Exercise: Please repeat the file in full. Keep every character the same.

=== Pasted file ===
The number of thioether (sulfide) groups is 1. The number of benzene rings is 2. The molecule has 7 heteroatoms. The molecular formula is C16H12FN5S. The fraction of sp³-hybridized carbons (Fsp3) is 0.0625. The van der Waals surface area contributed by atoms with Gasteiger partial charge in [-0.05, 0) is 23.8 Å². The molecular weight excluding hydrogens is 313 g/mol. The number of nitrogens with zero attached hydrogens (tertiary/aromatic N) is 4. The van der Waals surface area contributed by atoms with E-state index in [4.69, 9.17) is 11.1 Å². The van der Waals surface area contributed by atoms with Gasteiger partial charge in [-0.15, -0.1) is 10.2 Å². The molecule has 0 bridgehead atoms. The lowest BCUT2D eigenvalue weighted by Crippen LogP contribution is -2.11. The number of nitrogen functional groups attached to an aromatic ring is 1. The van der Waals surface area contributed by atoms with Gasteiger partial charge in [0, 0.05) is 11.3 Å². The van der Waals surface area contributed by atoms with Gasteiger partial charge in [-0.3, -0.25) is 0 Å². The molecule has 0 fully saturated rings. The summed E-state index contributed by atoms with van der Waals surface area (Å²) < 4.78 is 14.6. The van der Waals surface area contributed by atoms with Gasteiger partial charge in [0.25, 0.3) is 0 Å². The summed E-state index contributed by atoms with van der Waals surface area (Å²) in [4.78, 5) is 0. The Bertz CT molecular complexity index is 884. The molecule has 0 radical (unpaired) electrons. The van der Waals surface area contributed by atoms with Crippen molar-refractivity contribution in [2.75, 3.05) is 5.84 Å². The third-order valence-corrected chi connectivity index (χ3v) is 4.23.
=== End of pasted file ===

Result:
The number of thioether (sulfide) groups is 1. The number of benzene rings is 2. The molecule has 7 heteroatoms. The molecular formula is C16H12FN5S. The fraction of sp³-hybridized carbons (Fsp3) is 0.0625. The van der Waals surface area contributed by atoms with Gasteiger partial charge in [-0.05, 0) is 23.8 Å². The molecular weight excluding hydrogens is 313 g/mol. The number of nitrogens with zero attached hydrogens (tertiary/aromatic N) is 4. The van der Waals surface area contributed by atoms with E-state index in [4.69, 9.17) is 11.1 Å². The van der Waals surface area contributed by atoms with Gasteiger partial charge in [-0.15, -0.1) is 10.2 Å². The molecule has 0 bridgehead atoms. The lowest BCUT2D eigenvalue weighted by Crippen LogP contribution is -2.11. The number of nitrogen functional groups attached to an aromatic ring is 1. The van der Waals surface area contributed by atoms with Gasteiger partial charge in [0, 0.05) is 11.3 Å². The van der Waals surface area contributed by atoms with Gasteiger partial charge in [-0.3, -0.25) is 0 Å². The molecule has 0 fully saturated rings. The summed E-state index contributed by atoms with van der Waals surface area (Å²) < 4.78 is 14.6. The van der Waals surface area contributed by atoms with Gasteiger partial charge in [0.25, 0.3) is 0 Å². The summed E-state index contributed by atoms with van der Waals surface area (Å²) in [4.78, 5) is 0. The Bertz CT molecular complexity index is 884. The molecule has 0 radical (unpaired) electrons. The van der Waals surface area contributed by atoms with Crippen molar-refractivity contribution in [2.75, 3.05) is 5.84 Å². The third-order valence-corrected chi connectivity index (χ3v) is 4.23.